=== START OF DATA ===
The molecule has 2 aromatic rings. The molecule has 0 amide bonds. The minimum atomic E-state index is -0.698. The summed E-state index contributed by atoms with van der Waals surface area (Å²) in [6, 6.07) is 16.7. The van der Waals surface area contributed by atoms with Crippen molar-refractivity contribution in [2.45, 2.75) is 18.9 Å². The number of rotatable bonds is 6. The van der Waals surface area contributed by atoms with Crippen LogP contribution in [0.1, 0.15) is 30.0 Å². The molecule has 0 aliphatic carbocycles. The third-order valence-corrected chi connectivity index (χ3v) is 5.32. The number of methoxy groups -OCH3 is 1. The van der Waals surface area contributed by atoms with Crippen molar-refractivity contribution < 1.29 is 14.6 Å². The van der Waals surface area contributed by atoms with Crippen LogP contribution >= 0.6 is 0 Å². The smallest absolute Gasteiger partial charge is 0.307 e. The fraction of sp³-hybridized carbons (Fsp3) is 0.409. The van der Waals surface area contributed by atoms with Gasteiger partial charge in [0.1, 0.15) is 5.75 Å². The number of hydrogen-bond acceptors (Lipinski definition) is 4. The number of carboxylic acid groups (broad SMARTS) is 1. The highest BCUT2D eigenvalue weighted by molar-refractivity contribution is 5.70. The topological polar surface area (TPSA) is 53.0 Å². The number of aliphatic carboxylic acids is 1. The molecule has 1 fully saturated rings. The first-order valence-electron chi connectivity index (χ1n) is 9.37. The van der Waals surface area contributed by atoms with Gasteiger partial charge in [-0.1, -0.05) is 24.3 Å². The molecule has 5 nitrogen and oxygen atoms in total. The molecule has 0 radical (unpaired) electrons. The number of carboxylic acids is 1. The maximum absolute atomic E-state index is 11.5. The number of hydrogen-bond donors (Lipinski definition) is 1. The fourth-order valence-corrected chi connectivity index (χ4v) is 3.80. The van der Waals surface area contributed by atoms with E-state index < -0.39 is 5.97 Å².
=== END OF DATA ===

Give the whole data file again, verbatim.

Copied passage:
The molecule has 2 aromatic rings. The molecule has 0 amide bonds. The minimum atomic E-state index is -0.698. The summed E-state index contributed by atoms with van der Waals surface area (Å²) in [6, 6.07) is 16.7. The van der Waals surface area contributed by atoms with Crippen molar-refractivity contribution in [2.45, 2.75) is 18.9 Å². The number of rotatable bonds is 6. The van der Waals surface area contributed by atoms with Crippen LogP contribution in [0.1, 0.15) is 30.0 Å². The molecule has 0 aliphatic carbocycles. The third-order valence-corrected chi connectivity index (χ3v) is 5.32. The number of methoxy groups -OCH3 is 1. The van der Waals surface area contributed by atoms with Crippen molar-refractivity contribution < 1.29 is 14.6 Å². The van der Waals surface area contributed by atoms with Crippen LogP contribution >= 0.6 is 0 Å². The smallest absolute Gasteiger partial charge is 0.307 e. The fraction of sp³-hybridized carbons (Fsp3) is 0.409. The van der Waals surface area contributed by atoms with Gasteiger partial charge in [0.1, 0.15) is 5.75 Å². The number of hydrogen-bond acceptors (Lipinski definition) is 4. The number of carboxylic acid groups (broad SMARTS) is 1. The highest BCUT2D eigenvalue weighted by molar-refractivity contribution is 5.70. The topological polar surface area (TPSA) is 53.0 Å². The number of aliphatic carboxylic acids is 1. The molecule has 1 fully saturated rings. The first-order valence-electron chi connectivity index (χ1n) is 9.37. The van der Waals surface area contributed by atoms with Gasteiger partial charge in [-0.1, -0.05) is 24.3 Å². The molecule has 5 nitrogen and oxygen atoms in total. The molecule has 0 radical (unpaired) electrons. The number of carboxylic acids is 1. The maximum absolute atomic E-state index is 11.5. The number of hydrogen-bond donors (Lipinski definition) is 1. The fourth-order valence-corrected chi connectivity index (χ4v) is 3.80. The van der Waals surface area contributed by atoms with E-state index < -0.39 is 5.97 Å².